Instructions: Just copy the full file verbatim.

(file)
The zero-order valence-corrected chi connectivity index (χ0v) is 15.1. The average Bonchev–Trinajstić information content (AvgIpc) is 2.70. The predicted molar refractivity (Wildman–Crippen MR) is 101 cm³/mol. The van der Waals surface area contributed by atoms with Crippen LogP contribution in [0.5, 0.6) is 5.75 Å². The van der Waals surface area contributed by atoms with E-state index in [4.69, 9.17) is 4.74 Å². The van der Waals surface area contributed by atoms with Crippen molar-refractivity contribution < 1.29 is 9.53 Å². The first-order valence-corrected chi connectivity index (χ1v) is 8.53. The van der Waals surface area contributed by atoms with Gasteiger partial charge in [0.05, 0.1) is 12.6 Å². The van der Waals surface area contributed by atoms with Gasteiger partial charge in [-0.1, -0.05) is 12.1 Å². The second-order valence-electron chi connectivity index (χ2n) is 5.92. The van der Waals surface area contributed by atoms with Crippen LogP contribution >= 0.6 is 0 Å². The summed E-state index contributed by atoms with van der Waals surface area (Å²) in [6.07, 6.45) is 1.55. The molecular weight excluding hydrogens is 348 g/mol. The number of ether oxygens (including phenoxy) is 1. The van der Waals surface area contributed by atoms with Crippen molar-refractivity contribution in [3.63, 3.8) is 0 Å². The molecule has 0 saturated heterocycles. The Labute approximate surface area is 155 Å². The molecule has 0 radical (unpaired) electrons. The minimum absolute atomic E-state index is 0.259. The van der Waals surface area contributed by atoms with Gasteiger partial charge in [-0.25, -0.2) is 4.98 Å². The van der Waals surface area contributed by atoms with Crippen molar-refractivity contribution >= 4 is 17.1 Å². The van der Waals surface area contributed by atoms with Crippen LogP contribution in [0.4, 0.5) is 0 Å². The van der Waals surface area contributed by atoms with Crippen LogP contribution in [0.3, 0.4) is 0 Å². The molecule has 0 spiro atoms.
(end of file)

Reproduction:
The zero-order valence-corrected chi connectivity index (χ0v) is 15.1. The average Bonchev–Trinajstić information content (AvgIpc) is 2.70. The predicted molar refractivity (Wildman–Crippen MR) is 101 cm³/mol. The van der Waals surface area contributed by atoms with Crippen LogP contribution in [0.5, 0.6) is 5.75 Å². The van der Waals surface area contributed by atoms with E-state index in [4.69, 9.17) is 4.74 Å². The van der Waals surface area contributed by atoms with Crippen molar-refractivity contribution < 1.29 is 9.53 Å². The first-order valence-corrected chi connectivity index (χ1v) is 8.53. The van der Waals surface area contributed by atoms with Gasteiger partial charge in [0.05, 0.1) is 12.6 Å². The van der Waals surface area contributed by atoms with Gasteiger partial charge in [-0.1, -0.05) is 12.1 Å². The second-order valence-electron chi connectivity index (χ2n) is 5.92. The van der Waals surface area contributed by atoms with Crippen LogP contribution >= 0.6 is 0 Å². The summed E-state index contributed by atoms with van der Waals surface area (Å²) in [6.07, 6.45) is 1.55. The molecular weight excluding hydrogens is 348 g/mol. The number of ether oxygens (including phenoxy) is 1. The van der Waals surface area contributed by atoms with Crippen molar-refractivity contribution in [3.63, 3.8) is 0 Å². The molecule has 0 saturated heterocycles. The Labute approximate surface area is 155 Å². The molecule has 0 radical (unpaired) electrons. The minimum absolute atomic E-state index is 0.259. The van der Waals surface area contributed by atoms with Gasteiger partial charge in [-0.25, -0.2) is 4.98 Å². The van der Waals surface area contributed by atoms with Crippen molar-refractivity contribution >= 4 is 17.1 Å². The van der Waals surface area contributed by atoms with Crippen LogP contribution in [0.4, 0.5) is 0 Å². The van der Waals surface area contributed by atoms with Crippen LogP contribution in [0.3, 0.4) is 0 Å². The molecule has 0 spiro atoms.